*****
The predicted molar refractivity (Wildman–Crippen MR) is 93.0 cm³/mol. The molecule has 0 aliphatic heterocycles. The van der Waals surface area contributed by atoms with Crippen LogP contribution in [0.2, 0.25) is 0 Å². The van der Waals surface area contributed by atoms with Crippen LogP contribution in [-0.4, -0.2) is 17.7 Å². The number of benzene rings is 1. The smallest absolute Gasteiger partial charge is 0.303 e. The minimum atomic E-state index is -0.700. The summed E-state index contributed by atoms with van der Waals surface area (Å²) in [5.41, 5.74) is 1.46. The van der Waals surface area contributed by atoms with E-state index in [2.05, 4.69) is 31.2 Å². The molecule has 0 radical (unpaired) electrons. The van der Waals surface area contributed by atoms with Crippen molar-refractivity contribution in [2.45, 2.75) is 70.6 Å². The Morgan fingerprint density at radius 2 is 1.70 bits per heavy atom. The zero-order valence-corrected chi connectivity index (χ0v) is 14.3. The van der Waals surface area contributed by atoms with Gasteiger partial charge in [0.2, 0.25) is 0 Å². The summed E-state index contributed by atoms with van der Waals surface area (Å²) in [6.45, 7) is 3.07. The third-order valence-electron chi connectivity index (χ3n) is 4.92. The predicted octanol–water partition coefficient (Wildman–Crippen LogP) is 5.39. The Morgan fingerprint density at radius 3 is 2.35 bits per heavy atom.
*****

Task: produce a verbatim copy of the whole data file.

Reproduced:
The predicted molar refractivity (Wildman–Crippen MR) is 93.0 cm³/mol. The molecule has 0 aliphatic heterocycles. The van der Waals surface area contributed by atoms with Crippen LogP contribution in [0.2, 0.25) is 0 Å². The van der Waals surface area contributed by atoms with Crippen LogP contribution in [-0.4, -0.2) is 17.7 Å². The number of benzene rings is 1. The smallest absolute Gasteiger partial charge is 0.303 e. The minimum atomic E-state index is -0.700. The summed E-state index contributed by atoms with van der Waals surface area (Å²) in [5.41, 5.74) is 1.46. The van der Waals surface area contributed by atoms with E-state index in [2.05, 4.69) is 31.2 Å². The molecule has 0 radical (unpaired) electrons. The van der Waals surface area contributed by atoms with Crippen molar-refractivity contribution in [2.45, 2.75) is 70.6 Å². The Morgan fingerprint density at radius 2 is 1.70 bits per heavy atom. The zero-order valence-corrected chi connectivity index (χ0v) is 14.3. The van der Waals surface area contributed by atoms with Gasteiger partial charge in [0.2, 0.25) is 0 Å². The summed E-state index contributed by atoms with van der Waals surface area (Å²) in [6.45, 7) is 3.07. The third-order valence-electron chi connectivity index (χ3n) is 4.92. The predicted octanol–water partition coefficient (Wildman–Crippen LogP) is 5.39. The Morgan fingerprint density at radius 3 is 2.35 bits per heavy atom.